Sanicole Air Show 2015: B-25 360 Cockpit View
We've seen 360 cockpit views from aerobatic planes, airliners, fighters and jet demonstration teams, and its great to see the warbirds get in on the fun too.
Watch this stunning view from the cockpit of the Dutch B25 Mitchell bomber while they perform their demo at the Cosby Victory Show in the UK earlier this month. The Mitchell is escorted by two P51 Mustangs which you'll see breaking away to the right when the formation crosses the show so be sure and select a right view from time to time to see the fighters.
I'm heading to the Sanicole Airshow in Belgium where the B-25 will make its next appearance and I'll be filing more stories, photos and video from the show. Check out their impressive line up using this link: Sanicole Airshow
Royal Netherlands Air Force Historic Flight’s B-25 Mitchell bomber, PH-XXV, (based at Gilze-Rijen AFB in Holland) was built by North American at its factory in Kansas City, Missouri in 1944 as a B-25J-20-NC. It then joined the US Army Air Force until it was put into storage at Davis Monthan AFB in 1958.
The Mitchell was subsequently sold, joining the civil register as N320SQ, and was converted for cargo operations. During 1989 the aircraft was bought by the Duke of Brabant’s Air Force in Holland and restored to its original configuration. The Mitchell’s current scheme represents an aircraft flown by the Netherlands East Indies Air Force from Australia during World War 2. The B-25s of No. 18 Squadron were painted with the Dutch national insignia (at the time a rectangular Netherlands flag) and carried NEIAF serials.
The Royal Netherlands Air Force Historic Flight operates an impressive fleet of historical aircraft (see photos below the video) that flew with the RNLAF or RNL Navy Air Services. An exception to this is the Stinson L5B of the late HRH Prince Bernhard who was not only a supporter of Dutch military aviation, but also of the group.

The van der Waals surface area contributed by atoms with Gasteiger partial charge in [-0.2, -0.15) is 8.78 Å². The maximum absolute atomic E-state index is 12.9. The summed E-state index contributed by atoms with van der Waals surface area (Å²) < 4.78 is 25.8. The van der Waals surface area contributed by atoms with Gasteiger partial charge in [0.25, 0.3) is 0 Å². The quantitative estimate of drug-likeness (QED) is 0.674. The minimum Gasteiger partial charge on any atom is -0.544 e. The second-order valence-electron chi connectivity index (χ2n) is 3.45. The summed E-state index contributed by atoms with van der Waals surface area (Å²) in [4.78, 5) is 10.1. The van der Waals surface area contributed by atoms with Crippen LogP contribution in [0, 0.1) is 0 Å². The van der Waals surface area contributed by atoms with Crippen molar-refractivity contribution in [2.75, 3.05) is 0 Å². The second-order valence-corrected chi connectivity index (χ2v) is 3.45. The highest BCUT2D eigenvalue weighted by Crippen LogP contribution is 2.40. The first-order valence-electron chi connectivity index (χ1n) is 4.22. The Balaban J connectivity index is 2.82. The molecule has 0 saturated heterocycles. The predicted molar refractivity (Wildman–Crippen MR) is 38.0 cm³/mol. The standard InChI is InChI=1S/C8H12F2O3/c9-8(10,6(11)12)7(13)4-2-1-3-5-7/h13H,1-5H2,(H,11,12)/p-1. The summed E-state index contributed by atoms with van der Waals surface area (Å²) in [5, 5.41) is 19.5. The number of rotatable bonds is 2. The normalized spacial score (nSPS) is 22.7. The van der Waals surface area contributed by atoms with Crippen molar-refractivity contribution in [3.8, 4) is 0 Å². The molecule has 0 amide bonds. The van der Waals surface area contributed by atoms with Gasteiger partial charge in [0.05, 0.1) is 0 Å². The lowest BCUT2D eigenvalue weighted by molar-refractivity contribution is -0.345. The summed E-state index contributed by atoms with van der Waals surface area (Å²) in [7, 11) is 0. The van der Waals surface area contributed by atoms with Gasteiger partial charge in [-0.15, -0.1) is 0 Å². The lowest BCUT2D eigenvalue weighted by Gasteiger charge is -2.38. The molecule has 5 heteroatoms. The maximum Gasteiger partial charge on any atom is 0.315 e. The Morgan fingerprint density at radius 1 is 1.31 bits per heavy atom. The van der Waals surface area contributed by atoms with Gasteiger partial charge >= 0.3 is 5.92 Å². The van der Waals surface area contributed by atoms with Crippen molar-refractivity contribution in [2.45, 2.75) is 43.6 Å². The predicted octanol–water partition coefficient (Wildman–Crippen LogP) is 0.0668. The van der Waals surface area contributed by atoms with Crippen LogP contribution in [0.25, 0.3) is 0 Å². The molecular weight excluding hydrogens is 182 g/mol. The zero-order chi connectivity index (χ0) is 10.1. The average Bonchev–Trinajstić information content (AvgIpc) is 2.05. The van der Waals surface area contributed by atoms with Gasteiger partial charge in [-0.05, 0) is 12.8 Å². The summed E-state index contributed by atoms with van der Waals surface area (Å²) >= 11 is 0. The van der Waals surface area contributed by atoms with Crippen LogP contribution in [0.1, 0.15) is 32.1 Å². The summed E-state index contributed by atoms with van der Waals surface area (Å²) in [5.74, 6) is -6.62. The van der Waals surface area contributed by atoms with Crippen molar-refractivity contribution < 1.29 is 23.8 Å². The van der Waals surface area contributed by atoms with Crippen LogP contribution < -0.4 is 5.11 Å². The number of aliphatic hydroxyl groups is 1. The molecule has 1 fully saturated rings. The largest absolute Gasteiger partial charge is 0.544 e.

The Dutch government was the first foreign buyer of the bomber. During World War II, the Mitchell served in fairly large numbers with the Air Force of the Dutch government-in-exile. They participated in combat in the East Indies as well as on the European front. On 30 June 1941, the Netherlands Purchasing Commission, acting on behalf of the Dutch government-in-exile in London, signed a contract with North American Aviation for 162 B-25C aircraft. The bombers were to be delivered to the Netherlands East Indies to help deter any Japanese aggression into the region.
In February 1942, the British Overseas Airways Corporation (BOAC) agreed to ferry 20 Dutch B-25s from Florida to Australia travelling via Africa and India, and an additional ten via the South Pacific route from California. During March, five of the bombers on the Dutch order had reached Bangalore, India and 12 had reached Archerfield in Australia. It was agreed that the B-25s in Australia would be used as the nucleus of a new squadron, designated No. 18. This squadron was staffed jointly by Australian and Dutch aircrews plus a smattering of aircrews from other nations, and operated - at least initially - under Royal Australian Air Force command.